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Thread: Is there a way to detect a Plantronics Colorplus card by software?

  1. #1

    Default Is there a way to detect a Plantronics Colorplus card by software?

    I read the invaluable information at seasip.info. I read on this site that the Plantronics Colorplus has a register to activate the additional plane needed to use its 16 color special mode(port 03DDh). The problem is that this register is write only. I also tried to write and read a value at the second plane adress (0BC000h), but it returns the same value also in regular CGAs.

    So, Is there any way to detect a Plantronics Colorplus card by software, distinguishing it from regular CGAs?

    Thank you very much for your help.

  2. #2

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    I mean, it's not very scientific but you could run Planet X3 and select plantronics colorplus as the video mode and see if it works? the game loads super fast on even a 4.77mhz 8088 from a 360k disk.

  3. #3

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    Quote Originally Posted by carlos12 View Post
    So, Is there any way to detect a Plantronics Colorplus card by software, distinguishing it from regular CGAs?
    Maybe by using logic. If there is 32 kb video RAM and it's not Tandy, it can't be much else than Plantronics.

  4. #4
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    Quote Originally Posted by carlos12 View Post
    I also tried to write and read a value at the second plane adress (0BC000h), but it returns the same value also in regular CGAs.
    A normal CGA card is not fully decoded, IE, the contents of the 16k from B8000-BBFFF also appear from BC000-BFFFF. Therefore if you write a value to BC000 it will indeed read back, but the same value should *also* read back from B8000. I assume a Plantronics in CGA-compatible mode behaves the same way, but what if you set the register to enable its special mode? Presumably those two locations would become "unlinked", IE, a write to B8000 would no longer affect BC000 and vice-versa.
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  5. #5

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    Thank you everyone for your ideas.

    Eudimorphodon: yes! You are just right! I finally managed to distinguish a Plantronics from a regular CGA. I wrote this assembly code:

    Code:
    	mov  ax,0BC00h
        	mov  es,ax
        	mov  di,0
    	mov  al,121
    	stosb                  ; Writting a random value to Plantronics second plane at 0BC00h
    
    	mov  ax,0B800h
    	mov  es,ax
    	mov  di,0
      	mov  al,121
    	cmp  es:[di],al
    	jne   isPlantronics ; If there's a Plantronics, the value inserted at 0BC00h does not wrap into 0B800h
    
            ; Do whatever you want to do with a regular CGA here
    
    isPlantronics:
    
            ; Plantronics code
    This code must be used after assuring the card is a CGA. Other cards such as EGAs and VGAs wrap the video memory adrresses, so they could give a false positive. We must also set a regular CGA graphic mode, and writting to 03DDh port must, just as explained at seasip.info. For 320x200x16 colors I sent 16 as a value (00010000).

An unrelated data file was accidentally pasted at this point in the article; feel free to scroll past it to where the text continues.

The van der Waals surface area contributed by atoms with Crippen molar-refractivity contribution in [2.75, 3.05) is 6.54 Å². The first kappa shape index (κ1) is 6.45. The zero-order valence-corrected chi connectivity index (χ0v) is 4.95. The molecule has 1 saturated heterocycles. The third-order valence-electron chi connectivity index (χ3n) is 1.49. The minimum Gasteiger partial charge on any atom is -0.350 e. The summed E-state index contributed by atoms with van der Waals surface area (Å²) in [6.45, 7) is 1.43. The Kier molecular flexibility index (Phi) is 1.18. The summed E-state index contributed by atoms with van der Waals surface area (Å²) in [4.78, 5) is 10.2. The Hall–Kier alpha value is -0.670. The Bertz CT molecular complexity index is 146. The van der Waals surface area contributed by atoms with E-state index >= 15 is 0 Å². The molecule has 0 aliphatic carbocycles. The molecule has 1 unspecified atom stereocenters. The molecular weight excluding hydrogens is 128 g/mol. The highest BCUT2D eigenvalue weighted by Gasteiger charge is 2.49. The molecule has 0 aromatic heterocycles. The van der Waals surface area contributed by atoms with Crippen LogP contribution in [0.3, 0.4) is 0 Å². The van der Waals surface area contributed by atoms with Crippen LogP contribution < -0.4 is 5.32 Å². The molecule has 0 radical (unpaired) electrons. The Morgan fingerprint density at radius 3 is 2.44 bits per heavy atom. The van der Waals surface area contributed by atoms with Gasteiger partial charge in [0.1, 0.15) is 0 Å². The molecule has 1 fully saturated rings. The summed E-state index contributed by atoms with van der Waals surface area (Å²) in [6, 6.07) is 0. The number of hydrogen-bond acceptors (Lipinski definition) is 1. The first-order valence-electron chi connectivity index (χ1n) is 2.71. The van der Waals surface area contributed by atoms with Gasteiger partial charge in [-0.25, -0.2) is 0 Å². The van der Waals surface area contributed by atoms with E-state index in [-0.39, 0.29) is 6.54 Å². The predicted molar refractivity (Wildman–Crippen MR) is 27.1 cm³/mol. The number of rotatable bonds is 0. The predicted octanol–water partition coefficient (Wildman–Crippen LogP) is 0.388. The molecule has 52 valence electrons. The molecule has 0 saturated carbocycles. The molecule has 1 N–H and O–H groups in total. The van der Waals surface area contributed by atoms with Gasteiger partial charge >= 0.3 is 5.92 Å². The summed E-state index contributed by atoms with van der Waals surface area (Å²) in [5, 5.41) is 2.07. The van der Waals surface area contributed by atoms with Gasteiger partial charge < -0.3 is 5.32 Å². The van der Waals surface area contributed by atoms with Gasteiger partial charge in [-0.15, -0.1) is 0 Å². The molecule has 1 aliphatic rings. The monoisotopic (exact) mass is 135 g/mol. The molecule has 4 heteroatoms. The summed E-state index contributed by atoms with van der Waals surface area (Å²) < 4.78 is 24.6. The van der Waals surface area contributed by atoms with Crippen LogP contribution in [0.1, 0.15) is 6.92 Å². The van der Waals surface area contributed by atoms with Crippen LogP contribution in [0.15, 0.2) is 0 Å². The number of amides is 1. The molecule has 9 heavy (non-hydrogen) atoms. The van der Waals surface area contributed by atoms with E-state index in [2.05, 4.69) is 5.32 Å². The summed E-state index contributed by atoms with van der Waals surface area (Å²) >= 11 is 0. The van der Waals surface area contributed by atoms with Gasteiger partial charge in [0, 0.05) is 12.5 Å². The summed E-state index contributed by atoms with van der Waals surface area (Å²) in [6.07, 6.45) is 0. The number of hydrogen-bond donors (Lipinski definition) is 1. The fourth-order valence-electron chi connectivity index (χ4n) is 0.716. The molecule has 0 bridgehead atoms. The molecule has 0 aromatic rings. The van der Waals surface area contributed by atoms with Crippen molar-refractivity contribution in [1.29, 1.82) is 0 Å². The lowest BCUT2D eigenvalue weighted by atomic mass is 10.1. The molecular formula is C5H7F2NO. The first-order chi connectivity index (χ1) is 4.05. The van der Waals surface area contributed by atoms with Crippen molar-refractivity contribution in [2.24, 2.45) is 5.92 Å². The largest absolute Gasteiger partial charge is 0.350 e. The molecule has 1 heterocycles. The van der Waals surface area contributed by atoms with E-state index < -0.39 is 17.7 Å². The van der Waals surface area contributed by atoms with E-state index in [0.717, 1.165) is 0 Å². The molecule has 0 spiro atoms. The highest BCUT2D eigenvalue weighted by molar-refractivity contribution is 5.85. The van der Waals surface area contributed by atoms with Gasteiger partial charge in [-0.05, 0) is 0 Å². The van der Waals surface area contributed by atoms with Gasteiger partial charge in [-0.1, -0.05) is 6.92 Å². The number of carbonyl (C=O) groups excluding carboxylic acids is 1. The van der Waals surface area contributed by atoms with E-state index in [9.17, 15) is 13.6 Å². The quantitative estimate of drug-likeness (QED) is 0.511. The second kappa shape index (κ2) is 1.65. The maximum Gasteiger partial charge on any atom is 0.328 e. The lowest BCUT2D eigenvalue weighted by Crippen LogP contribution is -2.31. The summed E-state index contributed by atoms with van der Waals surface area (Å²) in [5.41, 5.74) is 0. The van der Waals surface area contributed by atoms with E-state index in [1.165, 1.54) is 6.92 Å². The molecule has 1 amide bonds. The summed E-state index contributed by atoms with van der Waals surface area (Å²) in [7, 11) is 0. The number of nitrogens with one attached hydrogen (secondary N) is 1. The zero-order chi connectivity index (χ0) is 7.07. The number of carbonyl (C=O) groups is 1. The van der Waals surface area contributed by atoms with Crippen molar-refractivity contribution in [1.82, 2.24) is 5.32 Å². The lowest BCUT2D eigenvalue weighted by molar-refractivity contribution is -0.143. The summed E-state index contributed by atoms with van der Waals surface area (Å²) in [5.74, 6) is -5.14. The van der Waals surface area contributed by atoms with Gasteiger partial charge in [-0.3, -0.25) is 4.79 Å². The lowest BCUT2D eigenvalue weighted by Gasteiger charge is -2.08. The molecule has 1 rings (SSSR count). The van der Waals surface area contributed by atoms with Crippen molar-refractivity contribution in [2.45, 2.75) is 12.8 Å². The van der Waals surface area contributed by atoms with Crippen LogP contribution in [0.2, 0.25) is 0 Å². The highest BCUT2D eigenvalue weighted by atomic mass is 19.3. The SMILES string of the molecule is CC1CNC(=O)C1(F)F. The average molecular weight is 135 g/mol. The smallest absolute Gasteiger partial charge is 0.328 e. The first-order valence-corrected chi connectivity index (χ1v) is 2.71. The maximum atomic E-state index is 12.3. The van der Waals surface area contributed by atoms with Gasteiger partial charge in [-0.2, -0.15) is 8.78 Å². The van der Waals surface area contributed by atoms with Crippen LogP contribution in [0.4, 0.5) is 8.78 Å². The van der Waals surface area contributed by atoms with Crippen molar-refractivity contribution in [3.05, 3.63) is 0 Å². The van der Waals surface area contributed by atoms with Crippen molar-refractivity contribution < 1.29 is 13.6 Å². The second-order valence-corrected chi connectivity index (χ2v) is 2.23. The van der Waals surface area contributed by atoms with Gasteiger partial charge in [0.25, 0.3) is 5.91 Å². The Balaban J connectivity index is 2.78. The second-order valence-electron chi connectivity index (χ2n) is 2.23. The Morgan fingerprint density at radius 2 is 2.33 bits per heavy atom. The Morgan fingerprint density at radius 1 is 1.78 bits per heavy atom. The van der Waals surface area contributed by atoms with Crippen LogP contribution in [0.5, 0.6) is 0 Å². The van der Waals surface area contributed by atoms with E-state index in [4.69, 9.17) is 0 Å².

One thing that confused me a lot was DosBox: at least on 0.74 version, it gives a false positive as it wraps the addresses even when set on CGA mode.

    Thank you for your help!

  6. #6

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    Quote Originally Posted by carlos12 View Post
    This code must be used after assuring the card is a CGA. Other cards such as EGAs and VGAs wrap the video memory adrresses, so they could give a false positive. We must also set a regular CGA graphic mode, and writting to 03DDh port must, just as explained at seasip.info. For 320x200x16 colors I sent 16 as a value (00010000).

    One thing that confused me a lot was DosBox: at least on 0.74 version, it gives a false positive as it wraps the addresses even when set on CGA mode.
    I think you can eliminate the false positives by trying to swap the address mapping of the red/green and blue/intensity pages. If that works, you can be pretty sure it is a Plantronics ColorPlus.
    What could turn out to be problematic, though, is that other enhanced CGA chipsets or CGA+HGC combo chipsets use the same 3ddh register for something else.
    This means that you cannot really use your code as a generic unsupervised detection routine. That is: You could, provided that your code tries to detect or rule out everything and anything in the correct order.

    You could indeed use Planet X3 as a visual test, but it does not check anything before it tries to switch to Plantronics mode. It will blindly trust the user input and do funny things when the expected hardware is not there.

  7. #7

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    Hi, Benedikt. Thank you for your input.

    I tried the procedure described above on several video cards, all of them via emulation on 86Box, and it seems to work fine. The problem, as you say, is that there are too many different cards. 86Box emulates a lot of them but for sure there are even more. But for most cases, at least with the most frequently used cards, it seems to be ok.

    Detailing a bit more the process:

    - First, I make sure that the program is running on a CGA, discarding EGAs, MCGAs, VGAs, HGCs et al. I use a much longer detection code, expanding the one used on the VGA Xmode Xlib, but this is a snipet of the CGA part (the program previously detects more advanced cards, so this code never gets executed on, for example, a VGA):

    Code:
    	mov  al,4
    	mov  ah,0
    	int  10h				 ; Set CGA med resolution 4 colors mode
    	xor  al,al				 ; al = 0
    	mov  ah,0fh		         ; Test if mode changed
    	int  10h 
            cmp  al,4
            je  isCGA
    - Then I activate the ColorPlus special mode
    Code:
           mov dx,03DDh
           out  dx,00010000b
    - I finally apply the code that I posted above

    I also add a test to see if the program is running under DosBox. This part is written in C:

    Code:
       bool DosBox()
       {
           struct stat buffer;
    
           if (stat ("Z:\\COMMAND.COM", &buffer) < 0)
               return false;
           else
               return true;
        }